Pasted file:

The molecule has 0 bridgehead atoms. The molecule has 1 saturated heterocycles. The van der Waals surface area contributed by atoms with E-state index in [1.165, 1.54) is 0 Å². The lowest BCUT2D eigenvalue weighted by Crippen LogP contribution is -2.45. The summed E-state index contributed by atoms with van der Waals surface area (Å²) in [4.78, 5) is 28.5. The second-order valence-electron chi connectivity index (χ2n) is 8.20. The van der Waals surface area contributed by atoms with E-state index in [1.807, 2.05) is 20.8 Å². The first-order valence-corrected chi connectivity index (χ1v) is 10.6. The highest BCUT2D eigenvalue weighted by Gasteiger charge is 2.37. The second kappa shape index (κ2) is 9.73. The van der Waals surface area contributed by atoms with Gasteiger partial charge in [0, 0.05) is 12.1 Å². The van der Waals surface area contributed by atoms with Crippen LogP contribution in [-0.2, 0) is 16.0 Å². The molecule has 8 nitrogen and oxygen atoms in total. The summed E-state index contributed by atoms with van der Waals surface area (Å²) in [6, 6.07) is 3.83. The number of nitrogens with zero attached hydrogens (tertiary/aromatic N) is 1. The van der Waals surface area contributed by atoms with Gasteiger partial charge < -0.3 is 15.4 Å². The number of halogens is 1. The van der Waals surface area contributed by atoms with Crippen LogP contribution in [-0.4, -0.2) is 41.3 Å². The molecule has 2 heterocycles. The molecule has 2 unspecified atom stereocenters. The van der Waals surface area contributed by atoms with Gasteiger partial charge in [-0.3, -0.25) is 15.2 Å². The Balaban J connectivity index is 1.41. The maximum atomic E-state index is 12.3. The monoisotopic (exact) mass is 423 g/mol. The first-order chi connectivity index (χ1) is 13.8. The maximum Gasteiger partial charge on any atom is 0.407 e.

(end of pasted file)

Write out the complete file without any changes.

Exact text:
The molecule has 0 bridgehead atoms. The molecule has 1 saturated heterocycles. The van der Waals surface area contributed by atoms with E-state index in [1.165, 1.54) is 0 Å². The lowest BCUT2D eigenvalue weighted by Crippen LogP contribution is -2.45. The summed E-state index contributed by atoms with van der Waals surface area (Å²) in [4.78, 5) is 28.5. The second-order valence-electron chi connectivity index (χ2n) is 8.20. The van der Waals surface area contributed by atoms with E-state index in [1.807, 2.05) is 20.8 Å². The first-order valence-corrected chi connectivity index (χ1v) is 10.6. The highest BCUT2D eigenvalue weighted by Gasteiger charge is 2.37. The second kappa shape index (κ2) is 9.73. The van der Waals surface area contributed by atoms with Gasteiger partial charge in [0, 0.05) is 12.1 Å². The van der Waals surface area contributed by atoms with Crippen LogP contribution in [-0.2, 0) is 16.0 Å². The molecule has 8 nitrogen and oxygen atoms in total. The summed E-state index contributed by atoms with van der Waals surface area (Å²) in [6, 6.07) is 3.83. The number of nitrogens with zero attached hydrogens (tertiary/aromatic N) is 1. The van der Waals surface area contributed by atoms with Gasteiger partial charge < -0.3 is 15.4 Å². The number of halogens is 1. The van der Waals surface area contributed by atoms with Crippen LogP contribution in [-0.4, -0.2) is 41.3 Å². The molecule has 2 heterocycles. The molecule has 2 unspecified atom stereocenters. The van der Waals surface area contributed by atoms with Gasteiger partial charge in [-0.3, -0.25) is 15.2 Å². The Balaban J connectivity index is 1.41. The maximum atomic E-state index is 12.3. The monoisotopic (exact) mass is 423 g/mol. The first-order chi connectivity index (χ1) is 13.8. The maximum Gasteiger partial charge on any atom is 0.407 e.